Days with the Dolphins – Meeting a Dead Calf on the First Boat Trip
Sunday, 27 September 2015
In this summer, being a part of Hong Kong Dolphin Conservation Society I learnt more than what I could expect. It was certainly an inspiring and fulfilling research experience, which guided the way for my future path and career. Doing boat and land surveys required great physical and mental efforts, as there were days we encountered tough weather, and there were days we had zero sighting. Every sighting moment of Chinese White Dolphins and Finless Porpoises became precious and means so much to us. Watching them dancing, twirling and spinning in the big blue ocean enlightened my spirit and motivated me to protect them. In fact, at the same time it saddened me to notice that they were under numerous threats in Hong Kong waters. The staff members at HKDCS continue to collect distribution data of Hong Kong cetaceans and are dedicated to arouse public awareness in the conservation of Chinese White Dolphins and Finless Porpoises, as well as cetaceans in other countries. It seems powerless for me to speak for the protection of cetaceans, as corporate interests and government decisions are far beyond what I can control, but I believe we together can make a better world with kindness, beauty, and truth. Here I am sharing my internship experience with all my sincerity, in the hopes of spreading the words for those intelligent creatures.
“Two months would be passed in the twinkling of an eye, and the knowledge and technique we teach to every single intern is fairly similar. Yet, your attitude and action is the key factor of how much you could gain. Hopefully you may treasure the opportunity for working here.” Sitting at the office before signing the internship contract, here was the sentence said by Samuel, the president of Hong Kong Dolphin Conservation Society, which went into my heart and gave me courage to learn more from the team in the past two months.
Meeting a Dead Calf on the First Boat Trip
The journey actually began on June 18, 2015. I went on a boat survey for an interview, which was conducted in West and Southwest Lantau waters. Standing at the top of the boat, I was holding a pair of binoculars and trying to scan for the dolphins. It was a tough morning, as the sea was shining so bright that it hurt my eyes and the sun was burning my skin. On the spur of the moment, a Chinese White Dolphin rose up on the sea surface, and shortly afterwards, we were surrounded by them. As if they knew that we would not hurt them, they came so close to us and swam across under our boat. It was stunning that they were breaching, spy-hopping and tail-slapping in front of us, and I feasted my eyes on observing their movements. After the group of dolphins left, we discovered a grey object floating in the sea, and an adult dolphin was staying beside it. My heartbeat underwent sudden alter, when the grey object was confirmed to be a dead dolphin calf. The dolphin next to the calf, undoubtedly was the mother, repeatedly dragged it underwater, trying to protect her calf even though it was already dead. To avoid threatening the dolphin, we decided to drive away our boat. Samuel told me it was a grieving process for highly intelligent mammals, but it was unusual for the dolphin to react in this aggressive way. It was upsetting to realize the fact that firstborn calves commonly die from the bio-accumulation of chemical contaminants in the milk of their mothers. After this day, I could not stop thinking about the dead calf, I could not fall asleep that night and I could not even let myself eat any meat for sometime. It was heart-breaking to watch the mother dolphin mourn for her dead calf after encountering a group of playful dolphins breaching in front of us.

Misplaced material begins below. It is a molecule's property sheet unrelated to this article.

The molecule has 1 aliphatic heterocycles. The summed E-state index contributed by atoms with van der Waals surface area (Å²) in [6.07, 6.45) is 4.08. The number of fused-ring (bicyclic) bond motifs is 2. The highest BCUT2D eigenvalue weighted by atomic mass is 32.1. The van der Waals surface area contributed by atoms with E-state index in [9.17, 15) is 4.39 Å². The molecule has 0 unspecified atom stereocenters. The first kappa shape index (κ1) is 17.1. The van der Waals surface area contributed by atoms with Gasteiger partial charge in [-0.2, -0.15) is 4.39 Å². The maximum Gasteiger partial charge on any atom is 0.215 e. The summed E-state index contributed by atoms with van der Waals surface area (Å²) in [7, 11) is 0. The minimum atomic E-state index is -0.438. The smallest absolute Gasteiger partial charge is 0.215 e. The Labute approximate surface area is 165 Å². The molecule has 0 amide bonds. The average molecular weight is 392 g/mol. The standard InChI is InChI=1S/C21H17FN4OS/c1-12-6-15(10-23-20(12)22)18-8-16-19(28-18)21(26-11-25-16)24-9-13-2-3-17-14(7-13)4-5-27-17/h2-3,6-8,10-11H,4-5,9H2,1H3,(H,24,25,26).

I am worried for these beautiful and innocent creatures living in the sea, as their decline are directly linked with human activities. Fortunately, I know there are lots of non-profit organisations trying their best to save the life of the cetaceans, and I am glad that I could work with the members at HKDCS and other interns at World Wide Fund. Their passion and determination enlighten my spirit and strengthen my mind.
Meeting at the Book Fair
In the beginning of the internship, I participated in the book fair held annually at the Hong Kong Exhibition and Convention Centre. When I was selling books at the booth of the Society of Hong Kong Nature Explorers, I got to see that there were lots of activists and authors conveying conservation messages to the public, and taking actions to protect nature and wildlife in Hong Kong.
Ray was one of the authors there, who organized night trips to observe amphibians and reptiles. Through joining the trips I was inspired to see things from the perspectives of the wildlife, and I was glad to see the natural beauty in the darkness of Hong Kong. I realize that lots of wildlife, such as buffalo, wild boar and snake, are actually misunderstood by the public. It is rare for them to hurt human out of no reason, instead, humans are usually the ones who try to harm them in the first place.
Posted by Hilary Wong